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Fraudster Tedroy Mc Cree. (IWN file photo)
Fraudster Tedroy Mc Cree. (IWN file photo)
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The number of charges against the Penniston man accused of taking money from persons across St. Vincent and the Grenadines and promising to secure jobs for them in the cruise industry, has risen to 40.

The accused man, 31-year-old Tedroy McCree, was again denied bail when he appeared at the Serious Offences Court on Tuesday for his third bail review.

The crown told the court that detectives are still investigating reports by members of the public that they paid monies to McCree after he said that he could secure jobs for them on cruise ships.

Prosecutors argued that McCree could hinder the investigation if he is released.

On Monday, McCree was slapped with 13 additional deception charges.

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The crown is alleging that between January 31 and Aug. 1 this year he dishonestly obtained monies, ranging from US$50 to EC$950 from a number of persons from across the country.

Based on the charges read to him on Monday, McCree also allegedly obtained dishonestly sums of EC$175, EC$500, EC$400, EC$300, EC$530, EC$650, EC$850, and EC$455 from the persons he reportedly deceived.

Some of the persons he allegedly deceived are Andre John of Richland Park, Roseclaire Spencer of Redemption Sharpes, Isaiah Williams of Bequia, Mariah King of Diamonds, Alika King of Diamonds, Bertram Ambris of Layou, and Jassyll Alexander of Old Montrose.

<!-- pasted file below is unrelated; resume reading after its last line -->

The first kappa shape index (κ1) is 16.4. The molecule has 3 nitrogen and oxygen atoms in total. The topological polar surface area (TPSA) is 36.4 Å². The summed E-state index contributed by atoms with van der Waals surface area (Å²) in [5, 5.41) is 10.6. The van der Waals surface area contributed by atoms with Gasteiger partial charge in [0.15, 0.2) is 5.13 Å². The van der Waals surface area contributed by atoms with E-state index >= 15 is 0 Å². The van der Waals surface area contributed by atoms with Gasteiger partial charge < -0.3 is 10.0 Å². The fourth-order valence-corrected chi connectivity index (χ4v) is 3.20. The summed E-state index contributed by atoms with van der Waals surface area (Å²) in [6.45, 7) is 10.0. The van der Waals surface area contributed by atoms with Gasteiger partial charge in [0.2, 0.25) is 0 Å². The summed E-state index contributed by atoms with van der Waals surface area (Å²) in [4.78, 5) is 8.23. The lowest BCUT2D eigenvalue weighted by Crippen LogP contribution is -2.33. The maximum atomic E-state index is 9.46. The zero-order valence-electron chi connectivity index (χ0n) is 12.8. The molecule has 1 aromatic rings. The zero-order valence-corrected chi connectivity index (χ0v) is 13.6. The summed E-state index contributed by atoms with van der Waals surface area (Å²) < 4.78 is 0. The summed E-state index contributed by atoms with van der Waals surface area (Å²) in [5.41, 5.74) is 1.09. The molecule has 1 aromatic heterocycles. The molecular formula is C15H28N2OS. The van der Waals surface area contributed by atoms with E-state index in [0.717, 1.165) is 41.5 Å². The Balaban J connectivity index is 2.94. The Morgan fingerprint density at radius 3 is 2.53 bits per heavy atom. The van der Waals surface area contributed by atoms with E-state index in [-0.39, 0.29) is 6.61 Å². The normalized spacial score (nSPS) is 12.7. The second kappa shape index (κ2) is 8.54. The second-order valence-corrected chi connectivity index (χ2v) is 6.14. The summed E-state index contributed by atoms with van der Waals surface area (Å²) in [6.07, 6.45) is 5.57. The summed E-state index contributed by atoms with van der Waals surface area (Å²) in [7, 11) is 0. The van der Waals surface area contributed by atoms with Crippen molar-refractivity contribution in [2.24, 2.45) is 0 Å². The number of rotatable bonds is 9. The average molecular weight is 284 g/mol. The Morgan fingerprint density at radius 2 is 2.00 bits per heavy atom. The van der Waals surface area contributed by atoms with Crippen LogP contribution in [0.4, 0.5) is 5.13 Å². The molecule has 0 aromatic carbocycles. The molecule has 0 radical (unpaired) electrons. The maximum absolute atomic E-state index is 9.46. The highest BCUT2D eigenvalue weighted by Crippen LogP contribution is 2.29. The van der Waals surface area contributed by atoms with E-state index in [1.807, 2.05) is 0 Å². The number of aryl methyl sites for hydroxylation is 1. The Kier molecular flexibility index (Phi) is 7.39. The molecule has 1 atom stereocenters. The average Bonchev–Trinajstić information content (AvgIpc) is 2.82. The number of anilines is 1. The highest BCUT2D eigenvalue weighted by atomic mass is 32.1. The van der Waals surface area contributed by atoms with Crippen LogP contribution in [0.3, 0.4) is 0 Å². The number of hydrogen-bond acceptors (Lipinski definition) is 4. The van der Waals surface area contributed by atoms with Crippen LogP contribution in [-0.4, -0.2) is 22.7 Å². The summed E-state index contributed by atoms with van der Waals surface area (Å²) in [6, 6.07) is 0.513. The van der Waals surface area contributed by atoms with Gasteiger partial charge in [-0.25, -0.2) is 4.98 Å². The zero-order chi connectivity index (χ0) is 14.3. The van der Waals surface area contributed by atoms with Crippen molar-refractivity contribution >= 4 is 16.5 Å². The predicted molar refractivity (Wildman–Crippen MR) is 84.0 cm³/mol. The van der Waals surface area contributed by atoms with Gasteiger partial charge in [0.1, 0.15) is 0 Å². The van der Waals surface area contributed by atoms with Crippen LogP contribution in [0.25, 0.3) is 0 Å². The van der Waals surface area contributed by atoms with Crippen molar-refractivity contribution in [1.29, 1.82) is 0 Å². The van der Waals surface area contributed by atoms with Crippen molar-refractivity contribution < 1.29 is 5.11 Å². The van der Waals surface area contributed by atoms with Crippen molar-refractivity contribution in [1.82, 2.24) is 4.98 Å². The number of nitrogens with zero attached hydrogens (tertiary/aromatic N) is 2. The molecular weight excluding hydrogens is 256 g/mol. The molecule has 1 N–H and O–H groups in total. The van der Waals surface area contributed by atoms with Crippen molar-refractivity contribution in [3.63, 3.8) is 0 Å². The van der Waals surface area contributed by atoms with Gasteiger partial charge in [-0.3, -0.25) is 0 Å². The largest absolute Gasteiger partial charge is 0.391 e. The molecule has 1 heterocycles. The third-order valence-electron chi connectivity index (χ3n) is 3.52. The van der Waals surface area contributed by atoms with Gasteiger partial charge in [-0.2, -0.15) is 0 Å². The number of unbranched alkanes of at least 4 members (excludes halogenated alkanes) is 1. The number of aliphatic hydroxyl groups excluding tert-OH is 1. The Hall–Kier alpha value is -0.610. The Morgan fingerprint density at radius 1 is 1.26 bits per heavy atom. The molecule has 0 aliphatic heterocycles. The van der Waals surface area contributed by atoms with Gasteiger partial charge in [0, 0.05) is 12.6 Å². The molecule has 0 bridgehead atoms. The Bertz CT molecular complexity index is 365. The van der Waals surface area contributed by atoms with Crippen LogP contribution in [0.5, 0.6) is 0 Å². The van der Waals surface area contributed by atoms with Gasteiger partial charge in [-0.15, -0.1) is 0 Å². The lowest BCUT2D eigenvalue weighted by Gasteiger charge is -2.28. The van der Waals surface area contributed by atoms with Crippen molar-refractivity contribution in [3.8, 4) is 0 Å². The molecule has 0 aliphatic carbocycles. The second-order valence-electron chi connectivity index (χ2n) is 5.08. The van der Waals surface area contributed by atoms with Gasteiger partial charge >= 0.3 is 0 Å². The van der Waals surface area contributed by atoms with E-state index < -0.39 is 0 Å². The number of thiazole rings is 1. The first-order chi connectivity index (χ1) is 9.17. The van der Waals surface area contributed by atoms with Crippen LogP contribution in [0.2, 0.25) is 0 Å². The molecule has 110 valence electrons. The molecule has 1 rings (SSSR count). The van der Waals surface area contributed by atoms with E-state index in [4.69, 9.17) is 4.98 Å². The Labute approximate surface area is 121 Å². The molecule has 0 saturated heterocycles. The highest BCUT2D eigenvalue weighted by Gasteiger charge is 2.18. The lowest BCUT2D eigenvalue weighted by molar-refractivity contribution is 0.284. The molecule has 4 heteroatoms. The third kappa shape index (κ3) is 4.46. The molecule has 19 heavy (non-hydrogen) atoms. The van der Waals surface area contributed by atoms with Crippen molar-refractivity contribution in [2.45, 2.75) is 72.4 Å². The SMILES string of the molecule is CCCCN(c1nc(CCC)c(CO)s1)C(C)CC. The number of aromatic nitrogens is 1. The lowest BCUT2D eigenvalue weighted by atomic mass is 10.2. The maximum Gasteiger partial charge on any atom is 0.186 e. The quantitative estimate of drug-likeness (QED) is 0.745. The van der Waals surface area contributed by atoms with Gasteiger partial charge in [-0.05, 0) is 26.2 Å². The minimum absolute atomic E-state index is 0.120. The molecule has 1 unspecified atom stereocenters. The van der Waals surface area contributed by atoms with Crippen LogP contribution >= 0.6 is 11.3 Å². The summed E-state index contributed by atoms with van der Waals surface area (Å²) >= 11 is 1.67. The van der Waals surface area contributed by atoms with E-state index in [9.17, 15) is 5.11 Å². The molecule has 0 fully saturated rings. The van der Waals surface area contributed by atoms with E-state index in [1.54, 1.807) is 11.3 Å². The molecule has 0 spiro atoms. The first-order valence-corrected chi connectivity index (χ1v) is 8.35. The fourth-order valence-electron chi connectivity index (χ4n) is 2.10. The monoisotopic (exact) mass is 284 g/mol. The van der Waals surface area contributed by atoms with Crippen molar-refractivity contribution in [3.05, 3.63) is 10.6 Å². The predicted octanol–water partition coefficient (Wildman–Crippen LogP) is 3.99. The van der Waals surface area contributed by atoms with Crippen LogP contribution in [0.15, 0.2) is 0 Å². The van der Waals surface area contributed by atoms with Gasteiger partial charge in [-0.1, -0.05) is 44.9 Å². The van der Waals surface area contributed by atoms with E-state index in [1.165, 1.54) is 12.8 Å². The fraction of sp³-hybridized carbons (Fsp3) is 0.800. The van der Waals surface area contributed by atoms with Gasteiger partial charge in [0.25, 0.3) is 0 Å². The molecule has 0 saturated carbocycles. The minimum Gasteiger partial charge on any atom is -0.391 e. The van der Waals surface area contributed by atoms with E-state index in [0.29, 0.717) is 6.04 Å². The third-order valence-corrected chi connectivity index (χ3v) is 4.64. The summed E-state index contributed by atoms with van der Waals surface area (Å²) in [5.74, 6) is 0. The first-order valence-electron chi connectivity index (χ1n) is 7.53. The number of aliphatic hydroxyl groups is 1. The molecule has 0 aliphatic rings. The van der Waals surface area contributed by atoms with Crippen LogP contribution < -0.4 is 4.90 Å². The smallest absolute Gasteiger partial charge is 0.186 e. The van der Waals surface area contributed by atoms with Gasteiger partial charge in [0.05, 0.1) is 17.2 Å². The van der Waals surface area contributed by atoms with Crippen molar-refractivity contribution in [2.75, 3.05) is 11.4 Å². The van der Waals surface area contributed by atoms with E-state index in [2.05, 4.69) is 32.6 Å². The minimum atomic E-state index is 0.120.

McCree was not required to plead to the indictable charges and was remanded to prison pending another bail review next week.

Lawyer Israel Bruce is representing the accused man, while Corporal Biorn Duncan of the Major Crime Unit is the lead investigator.

iWitness News understands that McCree would face as many as 60 charges by the time the investigation is complete.

One reply on “Cruise ship job scam charges reach 40”

  1. Again, just shows how desperate our people are for the low wage, long hours, low security jobs in the cruise ship industry where most positions are filled by Third World people of colour.

    More than all the statistics in the world the Prime Minister could cite about the performance of our economy , this case — plus the long line ups for jobs at Kentucky that in the United States and Canada are often filled by temporary overseas workers from poor countries because locals shun the low wages and poor working conditions — alone show how badly off things really are for most people.

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